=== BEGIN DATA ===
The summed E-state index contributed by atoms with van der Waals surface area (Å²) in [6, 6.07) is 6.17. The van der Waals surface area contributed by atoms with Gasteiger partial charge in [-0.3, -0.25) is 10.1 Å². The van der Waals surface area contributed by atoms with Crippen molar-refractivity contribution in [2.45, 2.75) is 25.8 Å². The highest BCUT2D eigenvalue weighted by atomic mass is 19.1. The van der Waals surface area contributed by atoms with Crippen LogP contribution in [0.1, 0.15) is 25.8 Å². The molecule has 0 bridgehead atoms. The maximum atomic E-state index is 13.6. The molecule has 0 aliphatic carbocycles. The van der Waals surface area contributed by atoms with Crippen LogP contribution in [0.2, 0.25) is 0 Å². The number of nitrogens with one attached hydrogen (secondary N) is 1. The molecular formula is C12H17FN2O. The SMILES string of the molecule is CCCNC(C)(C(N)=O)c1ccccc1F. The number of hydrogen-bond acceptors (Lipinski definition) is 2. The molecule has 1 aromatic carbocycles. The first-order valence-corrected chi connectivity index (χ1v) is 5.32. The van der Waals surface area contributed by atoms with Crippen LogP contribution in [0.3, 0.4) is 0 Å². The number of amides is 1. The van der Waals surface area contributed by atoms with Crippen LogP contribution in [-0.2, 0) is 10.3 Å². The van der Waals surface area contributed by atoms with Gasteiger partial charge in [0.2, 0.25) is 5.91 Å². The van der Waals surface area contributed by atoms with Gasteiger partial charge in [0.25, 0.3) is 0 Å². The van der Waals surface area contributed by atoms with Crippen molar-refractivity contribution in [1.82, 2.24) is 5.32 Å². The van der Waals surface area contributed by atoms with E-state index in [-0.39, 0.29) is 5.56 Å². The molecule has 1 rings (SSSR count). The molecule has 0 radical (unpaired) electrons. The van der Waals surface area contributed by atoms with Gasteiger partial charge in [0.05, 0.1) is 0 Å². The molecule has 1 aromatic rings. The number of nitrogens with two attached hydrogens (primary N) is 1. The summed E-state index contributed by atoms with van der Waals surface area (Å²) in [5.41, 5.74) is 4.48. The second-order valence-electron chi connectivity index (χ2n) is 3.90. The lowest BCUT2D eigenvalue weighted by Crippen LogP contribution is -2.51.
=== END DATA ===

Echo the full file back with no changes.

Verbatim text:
The summed E-state index contributed by atoms with van der Waals surface area (Å²) in [6, 6.07) is 6.17. The van der Waals surface area contributed by atoms with Gasteiger partial charge in [-0.3, -0.25) is 10.1 Å². The van der Waals surface area contributed by atoms with Crippen molar-refractivity contribution in [2.45, 2.75) is 25.8 Å². The highest BCUT2D eigenvalue weighted by atomic mass is 19.1. The van der Waals surface area contributed by atoms with Crippen LogP contribution in [0.1, 0.15) is 25.8 Å². The molecule has 0 bridgehead atoms. The maximum atomic E-state index is 13.6. The molecule has 0 aliphatic carbocycles. The van der Waals surface area contributed by atoms with Crippen LogP contribution in [0.2, 0.25) is 0 Å². The number of nitrogens with one attached hydrogen (secondary N) is 1. The molecular formula is C12H17FN2O. The SMILES string of the molecule is CCCNC(C)(C(N)=O)c1ccccc1F. The number of hydrogen-bond acceptors (Lipinski definition) is 2. The molecule has 1 aromatic carbocycles. The first-order valence-corrected chi connectivity index (χ1v) is 5.32. The van der Waals surface area contributed by atoms with Crippen LogP contribution in [0.3, 0.4) is 0 Å². The number of amides is 1. The van der Waals surface area contributed by atoms with Crippen LogP contribution in [-0.2, 0) is 10.3 Å². The van der Waals surface area contributed by atoms with Gasteiger partial charge in [0.2, 0.25) is 5.91 Å². The van der Waals surface area contributed by atoms with Gasteiger partial charge in [0.25, 0.3) is 0 Å². The van der Waals surface area contributed by atoms with Crippen molar-refractivity contribution in [1.82, 2.24) is 5.32 Å². The van der Waals surface area contributed by atoms with E-state index in [-0.39, 0.29) is 5.56 Å². The molecule has 1 rings (SSSR count). The molecule has 0 radical (unpaired) electrons. The van der Waals surface area contributed by atoms with Gasteiger partial charge in [0.05, 0.1) is 0 Å². The molecule has 1 aromatic rings. The number of nitrogens with two attached hydrogens (primary N) is 1. The summed E-state index contributed by atoms with van der Waals surface area (Å²) in [5.41, 5.74) is 4.48. The second-order valence-electron chi connectivity index (χ2n) is 3.90. The lowest BCUT2D eigenvalue weighted by Crippen LogP contribution is -2.51.